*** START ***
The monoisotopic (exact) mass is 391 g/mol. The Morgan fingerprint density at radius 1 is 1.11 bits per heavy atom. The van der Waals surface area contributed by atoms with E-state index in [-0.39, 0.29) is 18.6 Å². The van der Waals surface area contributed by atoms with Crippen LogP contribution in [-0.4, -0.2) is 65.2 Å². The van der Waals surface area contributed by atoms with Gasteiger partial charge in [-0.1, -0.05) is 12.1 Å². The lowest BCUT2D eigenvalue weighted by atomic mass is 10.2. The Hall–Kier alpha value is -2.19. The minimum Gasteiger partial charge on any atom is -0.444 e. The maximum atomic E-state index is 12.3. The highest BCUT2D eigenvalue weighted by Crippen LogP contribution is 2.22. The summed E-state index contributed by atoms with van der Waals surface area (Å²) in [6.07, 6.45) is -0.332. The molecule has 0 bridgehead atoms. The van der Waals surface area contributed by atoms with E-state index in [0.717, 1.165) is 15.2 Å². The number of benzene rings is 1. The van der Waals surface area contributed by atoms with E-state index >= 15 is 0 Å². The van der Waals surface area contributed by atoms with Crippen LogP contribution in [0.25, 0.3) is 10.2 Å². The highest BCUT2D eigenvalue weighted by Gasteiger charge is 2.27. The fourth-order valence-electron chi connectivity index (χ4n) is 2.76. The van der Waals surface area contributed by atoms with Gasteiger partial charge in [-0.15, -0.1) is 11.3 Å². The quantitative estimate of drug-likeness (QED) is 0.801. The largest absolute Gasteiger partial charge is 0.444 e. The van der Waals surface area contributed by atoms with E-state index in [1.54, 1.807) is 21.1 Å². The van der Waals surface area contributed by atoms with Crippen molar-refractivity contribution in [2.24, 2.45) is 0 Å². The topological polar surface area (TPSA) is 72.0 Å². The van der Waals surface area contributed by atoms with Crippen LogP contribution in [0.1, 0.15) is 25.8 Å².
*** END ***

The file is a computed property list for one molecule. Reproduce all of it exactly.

The monoisotopic (exact) mass is 391 g/mol. The Morgan fingerprint density at radius 1 is 1.11 bits per heavy atom. The van der Waals surface area contributed by atoms with E-state index in [-0.39, 0.29) is 18.6 Å². The van der Waals surface area contributed by atoms with Crippen LogP contribution in [-0.4, -0.2) is 65.2 Å². The van der Waals surface area contributed by atoms with Gasteiger partial charge in [-0.1, -0.05) is 12.1 Å². The lowest BCUT2D eigenvalue weighted by atomic mass is 10.2. The Hall–Kier alpha value is -2.19. The minimum Gasteiger partial charge on any atom is -0.444 e. The maximum atomic E-state index is 12.3. The highest BCUT2D eigenvalue weighted by Crippen LogP contribution is 2.22. The summed E-state index contributed by atoms with van der Waals surface area (Å²) in [6.07, 6.45) is -0.332. The molecule has 0 bridgehead atoms. The van der Waals surface area contributed by atoms with E-state index in [0.717, 1.165) is 15.2 Å². The number of benzene rings is 1. The van der Waals surface area contributed by atoms with E-state index >= 15 is 0 Å². The van der Waals surface area contributed by atoms with Crippen LogP contribution in [0.25, 0.3) is 10.2 Å². The highest BCUT2D eigenvalue weighted by Gasteiger charge is 2.27. The fourth-order valence-electron chi connectivity index (χ4n) is 2.76. The van der Waals surface area contributed by atoms with Gasteiger partial charge in [-0.15, -0.1) is 11.3 Å². The quantitative estimate of drug-likeness (QED) is 0.801. The largest absolute Gasteiger partial charge is 0.444 e. The van der Waals surface area contributed by atoms with E-state index in [1.54, 1.807) is 21.1 Å². The van der Waals surface area contributed by atoms with Crippen molar-refractivity contribution in [2.24, 2.45) is 0 Å². The topological polar surface area (TPSA) is 72.0 Å². The van der Waals surface area contributed by atoms with Crippen LogP contribution in [0.1, 0.15) is 25.8 Å².